There’s also the fact that investors have been betting on a rebound since 2009. They now want to see more. Ford’s resurgence, for instance, has yet to reach the luxury market: Its Lincoln line sold fewer cars last year than in 2012, and about 100,000 less than Cadillac.

Related: Road to Wealth

Says senior analyst Jessica Caldwell: “Lincoln is trying to have a brand renaissance, but that takes time.”

And Ford trails abroad

Overseas, Ford’s outlook is decidedly mixed. The carmaker has expanded its share in Europe, where auto sales remain weak. And in China, where sales growth is robust, Ford “is definitely playing catch-up to GM,” says Matthew Stover, an analyst with Guggenheim Securities.

Still, the company is making strides. Its 936,000 sales in China last year represented nearly a 50% jump from 2012. And Ford is now the fifth-largest foreign car seller in China, having leaped over Toyota. Mulally is investing heavily in the region, with plans to increase its number of production plants and dealerships.

Will they bear fruit? That will largely depend on whether Ford’s youthful, fuel-conscious designs translate to foreign audiences.


The Easiest Way to Juice Your Portfolio

Take best advantage of the tax code to increase your portfolio's real rate of return. Photo: Drazen/Shutterstock

There's one absolutely foolproof way to become a better investor: Don't leave free money on the table. Designing your portfolio so that it takes best advantage of the tax code is a risk-free way to boost your true, after-tax return.

The basics: Use tax-advantaged accounts first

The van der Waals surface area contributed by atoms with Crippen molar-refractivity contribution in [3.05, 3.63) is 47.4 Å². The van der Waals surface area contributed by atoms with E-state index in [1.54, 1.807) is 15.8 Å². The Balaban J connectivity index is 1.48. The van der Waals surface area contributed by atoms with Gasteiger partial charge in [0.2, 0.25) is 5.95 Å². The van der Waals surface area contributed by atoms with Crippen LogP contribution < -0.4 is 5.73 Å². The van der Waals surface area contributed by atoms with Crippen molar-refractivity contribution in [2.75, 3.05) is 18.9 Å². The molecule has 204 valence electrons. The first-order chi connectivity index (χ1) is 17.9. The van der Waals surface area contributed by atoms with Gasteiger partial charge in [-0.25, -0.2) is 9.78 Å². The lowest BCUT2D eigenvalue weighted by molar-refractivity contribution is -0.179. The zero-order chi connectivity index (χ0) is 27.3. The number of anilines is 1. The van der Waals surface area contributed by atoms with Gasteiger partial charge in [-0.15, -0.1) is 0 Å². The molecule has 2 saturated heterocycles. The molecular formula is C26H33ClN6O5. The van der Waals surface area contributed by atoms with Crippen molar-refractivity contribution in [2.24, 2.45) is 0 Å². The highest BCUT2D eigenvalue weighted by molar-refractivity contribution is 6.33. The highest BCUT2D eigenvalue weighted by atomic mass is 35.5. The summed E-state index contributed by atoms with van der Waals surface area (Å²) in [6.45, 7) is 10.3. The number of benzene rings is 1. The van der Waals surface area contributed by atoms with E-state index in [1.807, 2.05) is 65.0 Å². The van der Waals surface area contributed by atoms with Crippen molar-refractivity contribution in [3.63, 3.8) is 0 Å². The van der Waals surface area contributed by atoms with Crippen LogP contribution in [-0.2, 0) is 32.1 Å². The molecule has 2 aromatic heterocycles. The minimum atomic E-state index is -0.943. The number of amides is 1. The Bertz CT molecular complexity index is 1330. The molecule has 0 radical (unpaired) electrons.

Before you make any other investments, max out your 401(k) and Individual Retirement Account options first. Deductible traditional IRAs and 401(k)s allow you to invest pre-tax dollars now and have the money accumulate tax-free until you make withdrawals in retirement. The withdrawals are then taxed as ordinary income.

With a Roth IRA, you pay the taxes up front — that is, unlike with a traditional IRA, your contributions aren’t deductible. But withdrawals in retirement are tax free.

There are limits to how much you can contribute to either kind of IRA, and some high earners might not be able to contribute to a deductible IRA or directly to a Roth. There is, however, a “back door” into a Roth for those above the income limits. You can contribute to a non-deductible IRA and then immediately convert to a Roth. (Caution: If you hold other money in traditional IRAs, there are potential tax consequences to this move. So read “The other way to invest in a Roth IRA” before making this move.)

Roth or traditional IRA?

In general, a traditional IRA makes sense if you think you will face a lower tax rate in retirement than you do today. But of course you can’t be 100% certain what tax rates will be when you retire, so some advisers say it makes sense to hedge your bets by holding some money in both kinds of tax-advantaged accounts.

Investments that hold down the tax bill

Once you’ve exhausted your tax-advantaged options, look for investments that minimize what you’ll owe. If you are investing in stocks, an index fund is usually a good option. Because these funds tend to hang onto the stocks they buy, they are less likely than most actively managed funds to incur lots of taxable capital gains that must be distributed to shareholders.